“Our big emphasis for HWSC going forward is to fine tune the U.S. soybean system and start experimenting with cotton to see if we also can find a fit with that crop, too,” Mirsky added. “We also will have to start working with equipment companies to adjust the headers to make it work for corn.”
Meanwhile, HWSC in a soybeans-corn rotation could benefit corn, according to Mirsky. “In a two-year rotation with corn and soybeans, corn would be the main beneficiary of HWSC tactics used in soybeans,” he says.
Here’s a closer look at how HWSC practices are used in in Australia and how they might be used in U.S. cropping systems:
Integrated into combines, these mills mechanically destroy weed seeds contained in the chaff. This was the most common method of HWSC observed by the GROW group. For Australians, it’s easy and effective.
“It’s a one-pass system,” said Flessner. “There’s nothing to do after harvest. It kills a high percentage of the weed seeds, unlike chaff lining or chaff tramlining. Plus, you completely disperse nutrients in the crop residues.”
Can seed impact mills work in the U.S.? Initial costs and maintenance are significant, meaning the technology might be better suited economically for larger growers and/or farmers with more economic resources.
But that could change, according to Claudio Rubione, Extension associate in integrated weed management at the University of Delaware. At first, only one company manufactured the mills. Now, four brands offer the equipment, including one Canadian company. Competition, alone, might lower the upfront cost.
Also, one Australian manufacturer is offering a unit that it says will be cheaper to buy and maintain, plus its mill will fit into older combines, Rubione says.
In other words, whatever an impact mill costs today, it may be more affordable once more U.S. farmers ease into the system.
But with certain crops that are more common in the U.S., the mills might not be a strong option, tour participants learned.
Seed impact mills could present problems for Louisiana producers, according to Lazaro. “Soybeans in Louisiana don’t dry down as readily as wheat,” Lazaro points out. “With that added moisture content, impact mills can clog. The mills on the market now aren’t designed for that moisture level or the amount of material coming through it.”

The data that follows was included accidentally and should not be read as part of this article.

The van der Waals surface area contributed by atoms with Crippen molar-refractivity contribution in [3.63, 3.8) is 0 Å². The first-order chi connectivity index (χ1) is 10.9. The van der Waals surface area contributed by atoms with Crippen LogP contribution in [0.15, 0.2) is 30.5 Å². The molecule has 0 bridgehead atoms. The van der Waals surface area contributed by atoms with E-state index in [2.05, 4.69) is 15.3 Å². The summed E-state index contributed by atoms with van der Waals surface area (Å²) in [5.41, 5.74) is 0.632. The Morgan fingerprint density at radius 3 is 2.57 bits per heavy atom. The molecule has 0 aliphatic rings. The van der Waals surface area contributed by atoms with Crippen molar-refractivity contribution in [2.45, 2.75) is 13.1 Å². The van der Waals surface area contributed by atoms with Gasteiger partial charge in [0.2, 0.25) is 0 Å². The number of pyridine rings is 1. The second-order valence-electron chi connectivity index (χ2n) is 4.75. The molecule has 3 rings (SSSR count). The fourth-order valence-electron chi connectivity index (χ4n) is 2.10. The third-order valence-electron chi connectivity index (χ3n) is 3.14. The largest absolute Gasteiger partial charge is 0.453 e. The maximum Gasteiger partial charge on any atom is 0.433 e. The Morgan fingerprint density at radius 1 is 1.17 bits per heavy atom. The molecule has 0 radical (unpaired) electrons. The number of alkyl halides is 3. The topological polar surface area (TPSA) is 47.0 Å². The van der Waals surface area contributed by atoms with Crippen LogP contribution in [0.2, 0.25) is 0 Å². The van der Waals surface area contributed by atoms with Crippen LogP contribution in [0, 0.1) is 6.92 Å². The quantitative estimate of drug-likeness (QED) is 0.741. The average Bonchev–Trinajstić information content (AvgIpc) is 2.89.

On the other hand, “research in the Midwest shows that after the first fall freeze, impact mills work very well in soybeans,” Rubione says.
Flessner believes these challenges and other issues can be overcome in time.
“Australians went through a learning curve where the farmer, researcher and industry partnership came through with solutions,” Flessner observes. “That’s what we have to do in the U.S. Once we get seed impact mills operating in the U.S., that’s when we will really learn from them.”
Chaff Lining And Chaff Tramlining
With chaff lining and chaff tramlining, chaff material from the combine funnels into a narrow row behind the combine or onto dedicated wheel tracks or tram lines. These are common practices among Australian producers, the researchers found during the tour.
Compared to impact mills, these tactics aren’t as effective at eliminating weed-seed carryover, but the approaches cost less to implement and maintain.
Chaff lining controls weed seeds by condensing them, Flessner explains.
“Across the field, you’re collecting weed seeds in 100% of the field but putting them down on 5% of the field,” he specifies. “The chaff line is not good for seed germination, and if weed seeds do germinate, those seedlings face plenty of competition among the weeds in the line.”